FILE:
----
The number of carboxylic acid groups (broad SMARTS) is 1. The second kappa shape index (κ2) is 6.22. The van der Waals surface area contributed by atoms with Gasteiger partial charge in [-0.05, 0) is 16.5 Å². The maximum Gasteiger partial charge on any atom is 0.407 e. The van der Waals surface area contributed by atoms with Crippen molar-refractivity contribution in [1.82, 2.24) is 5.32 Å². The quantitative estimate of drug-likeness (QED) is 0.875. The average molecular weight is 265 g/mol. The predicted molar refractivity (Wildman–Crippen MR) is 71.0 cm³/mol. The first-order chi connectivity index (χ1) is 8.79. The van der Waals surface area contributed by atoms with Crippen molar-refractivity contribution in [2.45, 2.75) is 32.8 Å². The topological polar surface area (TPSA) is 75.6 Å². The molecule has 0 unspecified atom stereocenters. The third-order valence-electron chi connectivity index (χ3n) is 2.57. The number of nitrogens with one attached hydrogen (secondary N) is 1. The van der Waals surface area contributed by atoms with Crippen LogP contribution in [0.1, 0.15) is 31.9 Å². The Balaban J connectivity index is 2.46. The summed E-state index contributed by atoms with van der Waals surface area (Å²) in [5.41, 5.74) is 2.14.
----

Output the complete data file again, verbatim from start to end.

The number of carboxylic acid groups (broad SMARTS) is 1. The second kappa shape index (κ2) is 6.22. The van der Waals surface area contributed by atoms with Gasteiger partial charge in [-0.05, 0) is 16.5 Å². The maximum Gasteiger partial charge on any atom is 0.407 e. The van der Waals surface area contributed by atoms with Crippen molar-refractivity contribution in [1.82, 2.24) is 5.32 Å². The quantitative estimate of drug-likeness (QED) is 0.875. The average molecular weight is 265 g/mol. The predicted molar refractivity (Wildman–Crippen MR) is 71.0 cm³/mol. The first-order chi connectivity index (χ1) is 8.79. The van der Waals surface area contributed by atoms with Crippen molar-refractivity contribution in [2.45, 2.75) is 32.8 Å². The topological polar surface area (TPSA) is 75.6 Å². The molecule has 0 unspecified atom stereocenters. The third-order valence-electron chi connectivity index (χ3n) is 2.57. The number of nitrogens with one attached hydrogen (secondary N) is 1. The van der Waals surface area contributed by atoms with Crippen LogP contribution in [0.1, 0.15) is 31.9 Å². The Balaban J connectivity index is 2.46. The summed E-state index contributed by atoms with van der Waals surface area (Å²) in [5.41, 5.74) is 2.14.